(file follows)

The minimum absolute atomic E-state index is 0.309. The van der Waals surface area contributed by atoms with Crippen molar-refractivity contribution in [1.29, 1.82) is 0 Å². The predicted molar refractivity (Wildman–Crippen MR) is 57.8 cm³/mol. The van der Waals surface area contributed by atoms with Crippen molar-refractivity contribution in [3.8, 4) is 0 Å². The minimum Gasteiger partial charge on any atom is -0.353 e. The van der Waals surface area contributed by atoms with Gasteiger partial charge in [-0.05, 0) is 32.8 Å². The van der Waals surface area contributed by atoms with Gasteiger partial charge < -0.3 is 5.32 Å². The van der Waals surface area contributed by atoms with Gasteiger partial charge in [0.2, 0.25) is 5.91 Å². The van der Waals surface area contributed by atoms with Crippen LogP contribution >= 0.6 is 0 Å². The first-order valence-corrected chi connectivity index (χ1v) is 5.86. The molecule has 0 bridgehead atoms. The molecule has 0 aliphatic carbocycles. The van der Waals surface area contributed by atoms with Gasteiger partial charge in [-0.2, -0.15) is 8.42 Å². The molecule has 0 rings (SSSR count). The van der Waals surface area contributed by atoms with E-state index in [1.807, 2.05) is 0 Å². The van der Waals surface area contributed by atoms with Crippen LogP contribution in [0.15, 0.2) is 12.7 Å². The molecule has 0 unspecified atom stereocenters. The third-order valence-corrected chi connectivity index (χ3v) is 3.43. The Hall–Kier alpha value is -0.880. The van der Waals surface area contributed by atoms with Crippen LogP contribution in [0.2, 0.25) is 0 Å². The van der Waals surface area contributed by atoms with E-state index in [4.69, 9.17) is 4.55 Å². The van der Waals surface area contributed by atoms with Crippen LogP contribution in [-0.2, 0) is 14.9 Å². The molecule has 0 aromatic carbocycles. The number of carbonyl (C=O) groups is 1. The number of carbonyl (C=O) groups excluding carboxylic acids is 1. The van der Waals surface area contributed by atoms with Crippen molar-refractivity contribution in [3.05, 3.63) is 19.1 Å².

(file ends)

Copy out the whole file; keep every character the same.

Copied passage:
The minimum absolute atomic E-state index is 0.309. The van der Waals surface area contributed by atoms with Crippen molar-refractivity contribution in [1.29, 1.82) is 0 Å². The predicted molar refractivity (Wildman–Crippen MR) is 57.8 cm³/mol. The van der Waals surface area contributed by atoms with Crippen molar-refractivity contribution in [3.8, 4) is 0 Å². The minimum Gasteiger partial charge on any atom is -0.353 e. The van der Waals surface area contributed by atoms with Gasteiger partial charge in [-0.05, 0) is 32.8 Å². The van der Waals surface area contributed by atoms with Gasteiger partial charge < -0.3 is 5.32 Å². The van der Waals surface area contributed by atoms with Gasteiger partial charge in [0.2, 0.25) is 5.91 Å². The van der Waals surface area contributed by atoms with Crippen LogP contribution >= 0.6 is 0 Å². The first-order valence-corrected chi connectivity index (χ1v) is 5.86. The molecule has 0 bridgehead atoms. The molecule has 0 aliphatic carbocycles. The van der Waals surface area contributed by atoms with Gasteiger partial charge in [-0.2, -0.15) is 8.42 Å². The molecule has 0 rings (SSSR count). The van der Waals surface area contributed by atoms with E-state index in [1.807, 2.05) is 0 Å². The van der Waals surface area contributed by atoms with Crippen LogP contribution in [0.15, 0.2) is 12.7 Å². The molecule has 0 unspecified atom stereocenters. The third-order valence-corrected chi connectivity index (χ3v) is 3.43. The Hall–Kier alpha value is -0.880. The van der Waals surface area contributed by atoms with Crippen LogP contribution in [0.2, 0.25) is 0 Å². The van der Waals surface area contributed by atoms with E-state index in [4.69, 9.17) is 4.55 Å². The van der Waals surface area contributed by atoms with Crippen LogP contribution in [-0.2, 0) is 14.9 Å². The molecule has 0 aromatic carbocycles. The number of carbonyl (C=O) groups is 1. The number of carbonyl (C=O) groups excluding carboxylic acids is 1. The van der Waals surface area contributed by atoms with Crippen molar-refractivity contribution in [3.05, 3.63) is 19.1 Å².